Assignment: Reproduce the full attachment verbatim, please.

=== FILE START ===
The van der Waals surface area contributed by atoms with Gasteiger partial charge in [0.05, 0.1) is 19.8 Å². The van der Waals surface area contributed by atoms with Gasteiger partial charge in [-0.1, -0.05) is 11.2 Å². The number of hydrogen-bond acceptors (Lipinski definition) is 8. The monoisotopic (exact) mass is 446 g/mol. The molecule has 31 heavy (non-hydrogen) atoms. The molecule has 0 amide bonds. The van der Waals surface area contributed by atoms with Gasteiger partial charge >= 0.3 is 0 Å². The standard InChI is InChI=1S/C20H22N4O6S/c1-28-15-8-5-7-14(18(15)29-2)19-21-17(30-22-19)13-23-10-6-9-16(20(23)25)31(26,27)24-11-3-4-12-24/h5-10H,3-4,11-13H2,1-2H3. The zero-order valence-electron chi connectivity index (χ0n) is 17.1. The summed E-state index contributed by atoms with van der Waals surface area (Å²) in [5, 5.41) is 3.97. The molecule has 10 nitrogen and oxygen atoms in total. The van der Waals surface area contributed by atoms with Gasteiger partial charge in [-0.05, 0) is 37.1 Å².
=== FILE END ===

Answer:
The van der Waals surface area contributed by atoms with Gasteiger partial charge in [0.05, 0.1) is 19.8 Å². The van der Waals surface area contributed by atoms with Gasteiger partial charge in [-0.1, -0.05) is 11.2 Å². The number of hydrogen-bond acceptors (Lipinski definition) is 8. The monoisotopic (exact) mass is 446 g/mol. The molecule has 31 heavy (non-hydrogen) atoms. The molecule has 0 amide bonds. The van der Waals surface area contributed by atoms with Gasteiger partial charge >= 0.3 is 0 Å². The standard InChI is InChI=1S/C20H22N4O6S/c1-28-15-8-5-7-14(18(15)29-2)19-21-17(30-22-19)13-23-10-6-9-16(20(23)25)31(26,27)24-11-3-4-12-24/h5-10H,3-4,11-13H2,1-2H3. The zero-order valence-electron chi connectivity index (χ0n) is 17.1. The summed E-state index contributed by atoms with van der Waals surface area (Å²) in [5, 5.41) is 3.97. The molecule has 10 nitrogen and oxygen atoms in total. The van der Waals surface area contributed by atoms with Gasteiger partial charge in [-0.05, 0) is 37.1 Å².